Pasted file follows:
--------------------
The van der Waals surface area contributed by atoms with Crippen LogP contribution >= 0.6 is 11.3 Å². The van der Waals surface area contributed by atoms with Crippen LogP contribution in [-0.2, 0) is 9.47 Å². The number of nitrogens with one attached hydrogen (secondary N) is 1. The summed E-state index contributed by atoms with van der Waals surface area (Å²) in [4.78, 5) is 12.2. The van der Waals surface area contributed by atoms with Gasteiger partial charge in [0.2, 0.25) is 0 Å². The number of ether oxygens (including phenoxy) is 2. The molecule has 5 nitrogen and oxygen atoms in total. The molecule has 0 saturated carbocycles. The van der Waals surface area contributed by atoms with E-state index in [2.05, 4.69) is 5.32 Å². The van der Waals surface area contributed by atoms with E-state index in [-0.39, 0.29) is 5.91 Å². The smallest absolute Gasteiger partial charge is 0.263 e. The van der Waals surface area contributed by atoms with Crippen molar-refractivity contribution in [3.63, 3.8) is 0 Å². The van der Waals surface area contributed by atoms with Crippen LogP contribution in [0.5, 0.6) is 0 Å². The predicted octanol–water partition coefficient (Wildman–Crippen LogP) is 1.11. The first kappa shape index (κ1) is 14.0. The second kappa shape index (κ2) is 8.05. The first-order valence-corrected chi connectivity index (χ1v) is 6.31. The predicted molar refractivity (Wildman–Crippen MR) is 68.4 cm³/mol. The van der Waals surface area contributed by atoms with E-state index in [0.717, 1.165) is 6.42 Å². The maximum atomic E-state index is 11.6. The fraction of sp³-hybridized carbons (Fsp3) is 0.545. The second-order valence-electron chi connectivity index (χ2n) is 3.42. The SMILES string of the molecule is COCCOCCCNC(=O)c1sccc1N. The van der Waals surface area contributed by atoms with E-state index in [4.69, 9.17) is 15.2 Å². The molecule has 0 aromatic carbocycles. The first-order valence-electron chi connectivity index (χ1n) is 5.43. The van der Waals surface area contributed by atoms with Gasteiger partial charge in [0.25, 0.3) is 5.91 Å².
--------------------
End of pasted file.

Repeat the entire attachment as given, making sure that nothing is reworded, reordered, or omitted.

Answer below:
The van der Waals surface area contributed by atoms with Crippen LogP contribution >= 0.6 is 11.3 Å². The van der Waals surface area contributed by atoms with Crippen LogP contribution in [-0.2, 0) is 9.47 Å². The number of nitrogens with one attached hydrogen (secondary N) is 1. The summed E-state index contributed by atoms with van der Waals surface area (Å²) in [4.78, 5) is 12.2. The van der Waals surface area contributed by atoms with Gasteiger partial charge in [0.2, 0.25) is 0 Å². The number of ether oxygens (including phenoxy) is 2. The molecule has 5 nitrogen and oxygen atoms in total. The molecule has 0 saturated carbocycles. The van der Waals surface area contributed by atoms with E-state index in [2.05, 4.69) is 5.32 Å². The van der Waals surface area contributed by atoms with E-state index in [-0.39, 0.29) is 5.91 Å². The smallest absolute Gasteiger partial charge is 0.263 e. The van der Waals surface area contributed by atoms with Crippen molar-refractivity contribution in [3.63, 3.8) is 0 Å². The van der Waals surface area contributed by atoms with Crippen LogP contribution in [0.5, 0.6) is 0 Å². The predicted octanol–water partition coefficient (Wildman–Crippen LogP) is 1.11. The first kappa shape index (κ1) is 14.0. The second kappa shape index (κ2) is 8.05. The first-order valence-corrected chi connectivity index (χ1v) is 6.31. The predicted molar refractivity (Wildman–Crippen MR) is 68.4 cm³/mol. The van der Waals surface area contributed by atoms with E-state index in [0.717, 1.165) is 6.42 Å². The maximum atomic E-state index is 11.6. The fraction of sp³-hybridized carbons (Fsp3) is 0.545. The second-order valence-electron chi connectivity index (χ2n) is 3.42. The SMILES string of the molecule is COCCOCCCNC(=O)c1sccc1N. The van der Waals surface area contributed by atoms with E-state index in [4.69, 9.17) is 15.2 Å². The molecule has 0 aromatic carbocycles. The first-order valence-electron chi connectivity index (χ1n) is 5.43. The van der Waals surface area contributed by atoms with Gasteiger partial charge in [0.25, 0.3) is 5.91 Å².